A new mountain bike track opened recently on kunanyi/Mount Wellington foothills, South Hobart. Come for a ride!

Firstly, John “Rocky” Whelan escaped from Port Arthur on 28 January 1854, evading the dogs and guards at Eaglehawk Neck. He took to bushranging, and survived for 12 months at large, living in a cave on Mount Wellington, overlooking Hobart. Whelan, who would shoot then rob his victims, was the most bloodthirsty of Tasmania’s bushrangers. He was eventually hanged.

And now there’s two new tracks ranging through the bush named after him! Firstly, an uphill only for bikes, shared with walkers and dogs dragging humans, the Rocky Wheel’n Track.

The first section climbs steadily with a few switchbacks, crossing Wood’s Track and then an upper tributary of the Hobart Rivulet shown below. This part is in great condition and a pleasure to ride. (While it was being built, we speculated the track might be called The Big Woody).

After the crossing, things soon get a little more challenging … but firstly, some fungi.

Trum de dumb da …

Immediately the track is less dressed, it becomes mushier with uncompacted clay, rocks and a often tight and at times challenging, relentless winding climb.
Fortunately today it was less muddy than I expected.

This section was the last to be completed, even the mini excavators got stuck during construction!

If this isn’t for you, push up Woods Track and jump on-board the down … but up and up we continue toward Shoobridge Bend.

And up …

And up …

The top of the up track … well, almost. You could pedal a short distance further to Shoobridge, which joins the North South Track running between the Springs and Glenorchy!

But this time, it’s down down for the reward of all that climbing!
… The bermy, flowy Free Wheel’n Track! Downhill bikes only 😛

It’s a fantastic fast green rollercoaster! BUT, there’s only really one jump off to the side (below) … which is good, but overall, disappointing! There’s a few opportunities to get a little air – I think a missed opportunity to introduce some easy to moderate progressive jump options to add more interest as you improve on this fun down.

Apparently however, a few more difficult downs are planned off the N-S track, so maybe fair enough.

Once down Free Wheel’n, it’s a short way along the fire trail in the first pic and down Pitfalls, which when starting out has some challenging rocky sections which get easier and add fun as your confidence grows. The track is not as polished but one we also climb.

It crosses a fire trail and becomes Stumpside, crossing the Hobart Rivulet some way above Strickland Falls and can be muddy after rain, with sections of technical roots and rocks.

Some selfie stills from video, a little drop on the bottom of Stumpside, and below, this time a shorter route home down the unofficial Thark Track, a steeper, technical rocky rooty bit of fun that opens up onto the tarmac of Strickland Avenue and home – around a 12km outing.

This was a solo ride, all images/video taken with Samsung S22 Ultra, some utilising Panorama mode.

Thanks for joining me. 😀

12 thoughts on “Rocky Wheelan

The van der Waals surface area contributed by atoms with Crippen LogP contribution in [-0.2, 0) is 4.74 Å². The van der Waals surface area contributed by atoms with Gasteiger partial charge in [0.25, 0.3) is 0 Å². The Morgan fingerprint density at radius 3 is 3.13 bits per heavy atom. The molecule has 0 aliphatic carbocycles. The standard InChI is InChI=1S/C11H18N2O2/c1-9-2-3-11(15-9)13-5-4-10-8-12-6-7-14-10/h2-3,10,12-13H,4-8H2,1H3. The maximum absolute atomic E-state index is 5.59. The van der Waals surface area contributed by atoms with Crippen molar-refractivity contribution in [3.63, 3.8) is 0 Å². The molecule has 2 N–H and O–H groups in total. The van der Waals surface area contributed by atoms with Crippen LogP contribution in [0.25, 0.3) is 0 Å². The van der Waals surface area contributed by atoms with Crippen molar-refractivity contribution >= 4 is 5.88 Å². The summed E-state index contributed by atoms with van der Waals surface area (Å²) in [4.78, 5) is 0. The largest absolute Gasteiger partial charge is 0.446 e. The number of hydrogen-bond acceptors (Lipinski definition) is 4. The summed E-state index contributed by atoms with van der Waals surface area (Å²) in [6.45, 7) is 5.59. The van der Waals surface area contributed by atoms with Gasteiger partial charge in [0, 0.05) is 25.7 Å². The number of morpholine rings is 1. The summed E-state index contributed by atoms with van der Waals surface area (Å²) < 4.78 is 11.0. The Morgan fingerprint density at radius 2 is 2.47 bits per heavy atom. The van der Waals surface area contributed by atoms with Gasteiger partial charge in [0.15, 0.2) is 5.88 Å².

1. Hi John, I still remember my early rides on the lower older trails, balking at every rock, root and drop, walking sections to find the best/easiest line. I used to ride motorbikes as a kid but this is a little different. Building confidence in the tyres and suspension, that they will roll over obstacles and handle impacts. Learning to lean the bike more and keep yourself more upright to put more pressure on the outer lugs so they grip and hang on rather than sliding out. It seems odd that the faster you go, the harder you push, the easier it is and the more fun it is … to a point. I’ve already found out the hard way, it can hurt past that point 😉

      Liked by 1 person

      1. Having grown up riding dirt bikes, I fully understand the thrill! And, the pain. I wiped out on bicycles plenty as a kid too, we used to build our bikes from scrap bike parts which produced some odd-looking bikes. Fun!


    1. Thanks Hammad, I included the bike for a sense of scale. The new trails should hopefully blend in better to their surroundings in a year or two, they pass through a lovely variety of forest on the lower slopes of the mountain previously difficult to access.

      Liked by 1 person

    1. Hi Sandra, I like the variety and progression on this particular ride from easy free flowing to narrow and technical. There’s plans for some more connecting trails but for now there’s a few different options/tracks near the end depending on how much time I have (I’m currently on holidays). This ride on a good day takes a little over an hour, a great pre-work workout 😀

      Liked by 1 person

  1. Hello Tone,
    This use to be one of my walks with Nutty, from home via O’Gradys then up to the Octopus Tree then back via the walking track that is now for bikes. So I was pretty pissed off when I saw the bike track construction going on. I have not been up since is was finished (Wheel’n..Ha-ha) but is it a shared track and safe for dog walkers with bikes hurtling down or bike only?

    Liked by 1 person

    1. Hi Jane, it’s now sign posted, the up track is for bikes going up (now down) and walkers, dogs on lead allowed in either direction.
      The down track is for bikes going down only .. it’s a fast track!!


  2. I love how the track doesn’t take a broad sweep of destroying the trees and what wonderful trees there are to be seen in your photos. Thanks for sharing your ride with us …


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